Honestly, easy to add with anything like OpenGroupware, horde, or others. Nice and very well working.

> Being able to search what you've stored, for keywords, etc.. is very important.

Not an exchange feature. Sorry. IMAP allows the MUA to do it as well.

> Storing the email, managing the email centrally (deleting after x days or
> limiting to x MB) is a very important feature.

Have you heard about IMAP ? It's the same. You do not need a MAPI system for this.

> Managing includes backups, recovery, etc..

Doable, but maybe not as easily. Agreed.

> Frankly, the day that an OpenSource package StepsUp and has all
> or even some of those features..  is the day I stop recommending
> Exchange.  Nothing touches it to date.. (from OpenSource).

Frankly also, and that's why I mention calendaring and contacts only, the whole email handling is perfectly done with opensource. Calendaring (shared) and contacts is a bit harder, but OpenGroupware might become the missing link.
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justintxCommented:
Domino runs on Linux now....  

justintx
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scdavisCommented:
>> Having a web interface to "current" email (all of it) is a very important feature.
>  Honestly, easy to add with anything like OpenGroupware, horde, or others.
>  Nice and very well working.

I've only seen/used SquirrelMail.  That thing sucks.  

> Have you heard about IMAP ? It's the same. You do not need a MAPI system for this.

Have you seen what most implementations do when you have 4000 items in the mailbox?  Nevermind that pushing and pulling the indices/headers back and forth in their entirety isn't super-smart..  IMAP is a joke.  I've yet to see a worthwhile implementation.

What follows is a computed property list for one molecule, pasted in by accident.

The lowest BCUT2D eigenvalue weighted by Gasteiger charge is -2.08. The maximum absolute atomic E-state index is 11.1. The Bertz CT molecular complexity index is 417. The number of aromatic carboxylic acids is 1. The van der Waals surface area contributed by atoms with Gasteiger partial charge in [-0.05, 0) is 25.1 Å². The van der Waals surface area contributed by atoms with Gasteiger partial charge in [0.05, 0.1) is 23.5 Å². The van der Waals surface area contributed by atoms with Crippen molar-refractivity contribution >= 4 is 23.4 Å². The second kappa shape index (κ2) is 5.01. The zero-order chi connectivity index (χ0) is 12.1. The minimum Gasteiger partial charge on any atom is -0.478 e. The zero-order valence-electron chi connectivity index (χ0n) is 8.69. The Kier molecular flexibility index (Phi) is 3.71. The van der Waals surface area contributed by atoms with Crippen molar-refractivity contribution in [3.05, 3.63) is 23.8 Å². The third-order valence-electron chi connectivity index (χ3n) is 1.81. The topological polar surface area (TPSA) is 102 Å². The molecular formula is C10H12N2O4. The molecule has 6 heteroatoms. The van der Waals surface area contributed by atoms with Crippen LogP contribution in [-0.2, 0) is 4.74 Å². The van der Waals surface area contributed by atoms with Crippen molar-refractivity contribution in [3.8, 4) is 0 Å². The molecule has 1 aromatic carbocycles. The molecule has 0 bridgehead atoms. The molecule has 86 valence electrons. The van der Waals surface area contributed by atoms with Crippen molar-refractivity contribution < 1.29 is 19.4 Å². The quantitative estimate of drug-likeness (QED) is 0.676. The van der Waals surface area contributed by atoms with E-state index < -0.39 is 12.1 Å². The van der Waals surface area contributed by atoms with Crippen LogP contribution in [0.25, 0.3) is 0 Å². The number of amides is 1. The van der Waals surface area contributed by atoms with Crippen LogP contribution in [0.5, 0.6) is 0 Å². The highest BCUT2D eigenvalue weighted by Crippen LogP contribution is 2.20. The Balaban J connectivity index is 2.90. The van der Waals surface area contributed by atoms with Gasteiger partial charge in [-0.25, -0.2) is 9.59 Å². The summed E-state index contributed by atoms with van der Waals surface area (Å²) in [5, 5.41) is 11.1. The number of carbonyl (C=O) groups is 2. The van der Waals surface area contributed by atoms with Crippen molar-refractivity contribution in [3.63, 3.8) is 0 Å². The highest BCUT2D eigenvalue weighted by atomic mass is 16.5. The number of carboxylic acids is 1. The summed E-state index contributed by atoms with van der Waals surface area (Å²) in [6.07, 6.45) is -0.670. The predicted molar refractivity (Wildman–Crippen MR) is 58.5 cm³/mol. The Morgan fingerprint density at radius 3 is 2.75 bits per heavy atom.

I kept 2.5 years worth of small (text) emails in Exchange, read via MAPI/Outlook.  28,000 items.  No joke.  I could re-sort, keyword search and "view" them in under 1 second - at all times.  IMAP breaks BADLY in this kind of scenario.


The big problem facing Opensource development is that the community can't stop flogging "open standards".  Open standards are good.  In fact, I love them.  I hate closed source, closed/morphing protos like "MAPI".  

However, in order to program, most projects aim to use existing standards.  None of the existing MUA-protocols (including IMAP) are useable in high volume environments.  

If OpenGroupware will address this problem -- power to them.  I'm not holding my breath though.  The Open source community has too many "micro-projects" on the go.. for me to believe that a mega-project will come to fruition anytime soon.

-- Scott.

PS - Domino is great.  Let's be precise; Exchange is rarely attacked by Malware.  Outlook sure was.  (hasn't been recently)  IE still is a mess.  IIS was - and still is a bit of a mess..  but Exchange itself is rarely if ever exploited.  



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bbiaywAuthor Commented:
I really appreciate all of you feedback it has been really useful. One thing has come up. Would it be easier to just have an in house mail server or would it be cheaper and easier to get some company to host the service? Price wise what’s the cheapest way to go about this? Thank you very much.